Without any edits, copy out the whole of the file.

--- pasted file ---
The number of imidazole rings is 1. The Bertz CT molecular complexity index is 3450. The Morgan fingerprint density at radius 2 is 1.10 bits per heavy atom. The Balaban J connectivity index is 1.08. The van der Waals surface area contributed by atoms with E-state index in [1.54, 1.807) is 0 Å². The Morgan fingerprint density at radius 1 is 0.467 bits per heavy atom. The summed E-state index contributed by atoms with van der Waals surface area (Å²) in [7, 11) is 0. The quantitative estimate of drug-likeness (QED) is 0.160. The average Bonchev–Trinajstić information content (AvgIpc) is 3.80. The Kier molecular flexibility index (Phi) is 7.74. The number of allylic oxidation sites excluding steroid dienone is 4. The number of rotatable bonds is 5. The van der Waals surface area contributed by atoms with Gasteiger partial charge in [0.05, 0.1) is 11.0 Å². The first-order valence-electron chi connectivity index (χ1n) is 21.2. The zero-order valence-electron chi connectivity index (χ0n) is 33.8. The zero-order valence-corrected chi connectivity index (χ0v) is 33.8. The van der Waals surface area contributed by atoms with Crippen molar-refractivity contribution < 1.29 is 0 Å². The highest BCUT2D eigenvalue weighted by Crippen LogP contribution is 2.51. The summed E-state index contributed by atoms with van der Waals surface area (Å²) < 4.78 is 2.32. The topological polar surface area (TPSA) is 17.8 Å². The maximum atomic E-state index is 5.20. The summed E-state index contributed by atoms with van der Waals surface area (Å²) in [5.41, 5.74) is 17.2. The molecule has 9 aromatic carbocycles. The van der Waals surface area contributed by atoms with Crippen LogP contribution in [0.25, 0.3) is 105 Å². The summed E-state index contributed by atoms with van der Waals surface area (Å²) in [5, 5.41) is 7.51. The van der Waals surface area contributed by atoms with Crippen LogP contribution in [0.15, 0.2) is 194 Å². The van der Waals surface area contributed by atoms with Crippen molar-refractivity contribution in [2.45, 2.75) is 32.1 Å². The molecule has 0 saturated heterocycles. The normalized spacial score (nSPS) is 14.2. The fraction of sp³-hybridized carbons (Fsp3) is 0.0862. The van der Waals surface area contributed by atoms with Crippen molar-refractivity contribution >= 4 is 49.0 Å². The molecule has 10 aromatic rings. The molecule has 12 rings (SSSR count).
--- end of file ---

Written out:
The number of imidazole rings is 1. The Bertz CT molecular complexity index is 3450. The Morgan fingerprint density at radius 2 is 1.10 bits per heavy atom. The Balaban J connectivity index is 1.08. The van der Waals surface area contributed by atoms with E-state index in [1.54, 1.807) is 0 Å². The Morgan fingerprint density at radius 1 is 0.467 bits per heavy atom. The summed E-state index contributed by atoms with van der Waals surface area (Å²) in [7, 11) is 0. The quantitative estimate of drug-likeness (QED) is 0.160. The average Bonchev–Trinajstić information content (AvgIpc) is 3.80. The Kier molecular flexibility index (Phi) is 7.74. The number of allylic oxidation sites excluding steroid dienone is 4. The number of rotatable bonds is 5. The van der Waals surface area contributed by atoms with Gasteiger partial charge in [0.05, 0.1) is 11.0 Å². The first-order valence-electron chi connectivity index (χ1n) is 21.2. The zero-order valence-electron chi connectivity index (χ0n) is 33.8. The zero-order valence-corrected chi connectivity index (χ0v) is 33.8. The van der Waals surface area contributed by atoms with Crippen molar-refractivity contribution < 1.29 is 0 Å². The highest BCUT2D eigenvalue weighted by Crippen LogP contribution is 2.51. The summed E-state index contributed by atoms with van der Waals surface area (Å²) < 4.78 is 2.32. The topological polar surface area (TPSA) is 17.8 Å². The maximum atomic E-state index is 5.20. The summed E-state index contributed by atoms with van der Waals surface area (Å²) in [5.41, 5.74) is 17.2. The molecule has 9 aromatic carbocycles. The van der Waals surface area contributed by atoms with Crippen LogP contribution in [0.25, 0.3) is 105 Å². The summed E-state index contributed by atoms with van der Waals surface area (Å²) in [5, 5.41) is 7.51. The van der Waals surface area contributed by atoms with Crippen LogP contribution in [0.15, 0.2) is 194 Å². The van der Waals surface area contributed by atoms with Crippen molar-refractivity contribution in [2.45, 2.75) is 32.1 Å². The molecule has 0 saturated heterocycles. The normalized spacial score (nSPS) is 14.2. The fraction of sp³-hybridized carbons (Fsp3) is 0.0862. The van der Waals surface area contributed by atoms with Crippen molar-refractivity contribution >= 4 is 49.0 Å². The molecule has 10 aromatic rings. The molecule has 12 rings (SSSR count).